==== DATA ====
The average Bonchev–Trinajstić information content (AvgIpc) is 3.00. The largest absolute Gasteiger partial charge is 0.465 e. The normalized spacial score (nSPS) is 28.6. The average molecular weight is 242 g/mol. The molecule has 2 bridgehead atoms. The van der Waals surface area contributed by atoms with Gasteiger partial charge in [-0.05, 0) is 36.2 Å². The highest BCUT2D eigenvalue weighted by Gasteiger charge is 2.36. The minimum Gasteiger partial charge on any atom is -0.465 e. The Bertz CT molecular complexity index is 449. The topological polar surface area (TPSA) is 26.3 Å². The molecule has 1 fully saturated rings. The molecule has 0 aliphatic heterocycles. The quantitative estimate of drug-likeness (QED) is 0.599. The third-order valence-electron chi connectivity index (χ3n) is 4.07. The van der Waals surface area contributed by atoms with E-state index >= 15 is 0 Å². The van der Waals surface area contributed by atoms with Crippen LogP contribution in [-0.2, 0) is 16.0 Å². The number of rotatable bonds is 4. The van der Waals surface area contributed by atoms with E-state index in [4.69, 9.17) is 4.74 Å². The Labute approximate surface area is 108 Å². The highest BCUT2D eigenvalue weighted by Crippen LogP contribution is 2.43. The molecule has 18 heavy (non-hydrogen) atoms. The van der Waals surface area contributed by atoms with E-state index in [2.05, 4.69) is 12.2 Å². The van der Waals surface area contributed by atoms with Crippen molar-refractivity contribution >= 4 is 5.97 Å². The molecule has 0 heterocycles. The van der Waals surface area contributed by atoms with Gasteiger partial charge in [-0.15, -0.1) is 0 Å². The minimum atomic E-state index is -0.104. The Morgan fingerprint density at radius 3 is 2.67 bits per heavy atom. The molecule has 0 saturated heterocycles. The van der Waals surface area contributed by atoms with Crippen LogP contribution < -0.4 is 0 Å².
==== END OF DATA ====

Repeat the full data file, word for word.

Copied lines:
The average Bonchev–Trinajstić information content (AvgIpc) is 3.00. The largest absolute Gasteiger partial charge is 0.465 e. The normalized spacial score (nSPS) is 28.6. The average molecular weight is 242 g/mol. The molecule has 2 bridgehead atoms. The van der Waals surface area contributed by atoms with Gasteiger partial charge in [-0.05, 0) is 36.2 Å². The highest BCUT2D eigenvalue weighted by Gasteiger charge is 2.36. The minimum Gasteiger partial charge on any atom is -0.465 e. The Bertz CT molecular complexity index is 449. The topological polar surface area (TPSA) is 26.3 Å². The molecule has 1 fully saturated rings. The molecule has 0 aliphatic heterocycles. The quantitative estimate of drug-likeness (QED) is 0.599. The third-order valence-electron chi connectivity index (χ3n) is 4.07. The van der Waals surface area contributed by atoms with E-state index >= 15 is 0 Å². The van der Waals surface area contributed by atoms with Crippen LogP contribution in [-0.2, 0) is 16.0 Å². The number of rotatable bonds is 4. The van der Waals surface area contributed by atoms with E-state index in [4.69, 9.17) is 4.74 Å². The Labute approximate surface area is 108 Å². The highest BCUT2D eigenvalue weighted by Crippen LogP contribution is 2.43. The molecule has 18 heavy (non-hydrogen) atoms. The van der Waals surface area contributed by atoms with E-state index in [2.05, 4.69) is 12.2 Å². The van der Waals surface area contributed by atoms with Crippen molar-refractivity contribution >= 4 is 5.97 Å². The molecule has 0 heterocycles. The van der Waals surface area contributed by atoms with Gasteiger partial charge in [-0.15, -0.1) is 0 Å². The minimum atomic E-state index is -0.104. The Morgan fingerprint density at radius 3 is 2.67 bits per heavy atom. The molecule has 0 saturated heterocycles. The van der Waals surface area contributed by atoms with Crippen LogP contribution < -0.4 is 0 Å².